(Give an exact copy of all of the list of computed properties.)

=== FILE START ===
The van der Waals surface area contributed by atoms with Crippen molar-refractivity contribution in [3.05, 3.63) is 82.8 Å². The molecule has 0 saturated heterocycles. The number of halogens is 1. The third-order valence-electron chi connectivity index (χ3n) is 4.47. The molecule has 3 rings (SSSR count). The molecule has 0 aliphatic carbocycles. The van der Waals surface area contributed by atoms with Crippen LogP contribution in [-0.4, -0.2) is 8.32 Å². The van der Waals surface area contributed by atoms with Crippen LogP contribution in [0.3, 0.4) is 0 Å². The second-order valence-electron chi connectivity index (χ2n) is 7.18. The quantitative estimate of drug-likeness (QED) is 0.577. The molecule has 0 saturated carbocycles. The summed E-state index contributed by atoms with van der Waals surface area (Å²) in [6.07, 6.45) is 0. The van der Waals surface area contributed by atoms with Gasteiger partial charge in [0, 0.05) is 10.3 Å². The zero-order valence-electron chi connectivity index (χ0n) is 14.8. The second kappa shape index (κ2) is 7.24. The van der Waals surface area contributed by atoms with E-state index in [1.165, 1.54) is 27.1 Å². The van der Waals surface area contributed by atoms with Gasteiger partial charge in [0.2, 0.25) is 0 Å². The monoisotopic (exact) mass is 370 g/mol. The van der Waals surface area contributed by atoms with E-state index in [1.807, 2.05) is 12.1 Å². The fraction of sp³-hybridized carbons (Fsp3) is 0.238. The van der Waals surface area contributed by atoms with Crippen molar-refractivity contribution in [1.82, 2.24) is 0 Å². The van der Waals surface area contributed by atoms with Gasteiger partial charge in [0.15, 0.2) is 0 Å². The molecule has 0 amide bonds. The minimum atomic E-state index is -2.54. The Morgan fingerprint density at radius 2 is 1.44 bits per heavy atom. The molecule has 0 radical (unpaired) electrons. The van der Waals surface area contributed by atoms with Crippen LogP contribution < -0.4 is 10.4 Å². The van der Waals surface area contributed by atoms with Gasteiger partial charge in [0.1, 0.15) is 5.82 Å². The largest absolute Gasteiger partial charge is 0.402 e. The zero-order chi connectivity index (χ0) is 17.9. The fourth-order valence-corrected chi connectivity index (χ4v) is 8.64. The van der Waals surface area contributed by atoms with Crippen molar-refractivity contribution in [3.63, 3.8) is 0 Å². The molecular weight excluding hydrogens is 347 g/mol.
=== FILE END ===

The van der Waals surface area contributed by atoms with Crippen molar-refractivity contribution in [3.05, 3.63) is 82.8 Å². The molecule has 0 saturated heterocycles. The number of halogens is 1. The third-order valence-electron chi connectivity index (χ3n) is 4.47. The molecule has 3 rings (SSSR count). The molecule has 0 aliphatic carbocycles. The van der Waals surface area contributed by atoms with Crippen LogP contribution in [-0.4, -0.2) is 8.32 Å². The van der Waals surface area contributed by atoms with Crippen LogP contribution in [0.3, 0.4) is 0 Å². The second-order valence-electron chi connectivity index (χ2n) is 7.18. The quantitative estimate of drug-likeness (QED) is 0.577. The molecule has 0 saturated carbocycles. The summed E-state index contributed by atoms with van der Waals surface area (Å²) in [6.07, 6.45) is 0. The van der Waals surface area contributed by atoms with Gasteiger partial charge in [0, 0.05) is 10.3 Å². The zero-order valence-electron chi connectivity index (χ0n) is 14.8. The second kappa shape index (κ2) is 7.24. The van der Waals surface area contributed by atoms with E-state index in [1.165, 1.54) is 27.1 Å². The van der Waals surface area contributed by atoms with Gasteiger partial charge in [0.2, 0.25) is 0 Å². The monoisotopic (exact) mass is 370 g/mol. The van der Waals surface area contributed by atoms with E-state index in [1.807, 2.05) is 12.1 Å². The fraction of sp³-hybridized carbons (Fsp3) is 0.238. The van der Waals surface area contributed by atoms with Crippen molar-refractivity contribution in [1.82, 2.24) is 0 Å². The van der Waals surface area contributed by atoms with Gasteiger partial charge in [0.15, 0.2) is 0 Å². The molecule has 0 amide bonds. The minimum atomic E-state index is -2.54. The Morgan fingerprint density at radius 2 is 1.44 bits per heavy atom. The molecule has 0 radical (unpaired) electrons. The van der Waals surface area contributed by atoms with Crippen LogP contribution < -0.4 is 10.4 Å². The van der Waals surface area contributed by atoms with Gasteiger partial charge in [0.1, 0.15) is 5.82 Å². The largest absolute Gasteiger partial charge is 0.402 e. The zero-order chi connectivity index (χ0) is 17.9. The fourth-order valence-corrected chi connectivity index (χ4v) is 8.64. The van der Waals surface area contributed by atoms with Crippen molar-refractivity contribution in [3.63, 3.8) is 0 Å². The molecular weight excluding hydrogens is 347 g/mol.